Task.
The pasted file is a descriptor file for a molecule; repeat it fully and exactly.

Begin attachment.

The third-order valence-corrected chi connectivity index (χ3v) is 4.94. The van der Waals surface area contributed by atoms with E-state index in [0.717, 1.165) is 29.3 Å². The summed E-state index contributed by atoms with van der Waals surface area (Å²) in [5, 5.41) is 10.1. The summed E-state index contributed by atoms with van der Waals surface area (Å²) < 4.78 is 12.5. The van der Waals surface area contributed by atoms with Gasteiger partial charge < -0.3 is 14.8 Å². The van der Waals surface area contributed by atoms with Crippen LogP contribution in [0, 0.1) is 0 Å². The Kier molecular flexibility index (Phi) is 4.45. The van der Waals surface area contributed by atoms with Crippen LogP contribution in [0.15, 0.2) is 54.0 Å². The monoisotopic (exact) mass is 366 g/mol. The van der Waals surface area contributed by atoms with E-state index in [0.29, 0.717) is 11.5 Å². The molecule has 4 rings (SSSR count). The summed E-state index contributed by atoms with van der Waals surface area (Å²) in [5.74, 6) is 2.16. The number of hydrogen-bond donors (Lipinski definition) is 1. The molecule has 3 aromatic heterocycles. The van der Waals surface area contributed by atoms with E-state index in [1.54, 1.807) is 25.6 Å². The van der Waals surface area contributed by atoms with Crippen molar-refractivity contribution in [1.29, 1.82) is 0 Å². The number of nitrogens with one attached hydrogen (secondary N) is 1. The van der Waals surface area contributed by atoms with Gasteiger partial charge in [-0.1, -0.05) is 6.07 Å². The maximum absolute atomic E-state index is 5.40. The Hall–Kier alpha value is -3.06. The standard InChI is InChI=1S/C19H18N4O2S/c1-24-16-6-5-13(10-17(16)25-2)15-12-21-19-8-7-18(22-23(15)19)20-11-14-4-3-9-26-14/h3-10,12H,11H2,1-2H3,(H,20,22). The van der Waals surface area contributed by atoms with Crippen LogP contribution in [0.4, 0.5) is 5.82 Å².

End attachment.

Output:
The third-order valence-corrected chi connectivity index (χ3v) is 4.94. The van der Waals surface area contributed by atoms with E-state index in [0.717, 1.165) is 29.3 Å². The summed E-state index contributed by atoms with van der Waals surface area (Å²) in [5, 5.41) is 10.1. The summed E-state index contributed by atoms with van der Waals surface area (Å²) < 4.78 is 12.5. The van der Waals surface area contributed by atoms with Gasteiger partial charge < -0.3 is 14.8 Å². The van der Waals surface area contributed by atoms with Crippen LogP contribution in [0, 0.1) is 0 Å². The Kier molecular flexibility index (Phi) is 4.45. The van der Waals surface area contributed by atoms with Crippen LogP contribution in [0.15, 0.2) is 54.0 Å². The monoisotopic (exact) mass is 366 g/mol. The van der Waals surface area contributed by atoms with E-state index in [0.29, 0.717) is 11.5 Å². The molecule has 4 rings (SSSR count). The summed E-state index contributed by atoms with van der Waals surface area (Å²) in [5.74, 6) is 2.16. The number of hydrogen-bond donors (Lipinski definition) is 1. The molecule has 3 aromatic heterocycles. The van der Waals surface area contributed by atoms with E-state index in [1.54, 1.807) is 25.6 Å². The van der Waals surface area contributed by atoms with Crippen molar-refractivity contribution in [1.29, 1.82) is 0 Å². The number of nitrogens with one attached hydrogen (secondary N) is 1. The van der Waals surface area contributed by atoms with Gasteiger partial charge in [-0.1, -0.05) is 6.07 Å². The maximum absolute atomic E-state index is 5.40. The Hall–Kier alpha value is -3.06. The standard InChI is InChI=1S/C19H18N4O2S/c1-24-16-6-5-13(10-17(16)25-2)15-12-21-19-8-7-18(22-23(15)19)20-11-14-4-3-9-26-14/h3-10,12H,11H2,1-2H3,(H,20,22). The van der Waals surface area contributed by atoms with Crippen LogP contribution in [0.4, 0.5) is 5.82 Å².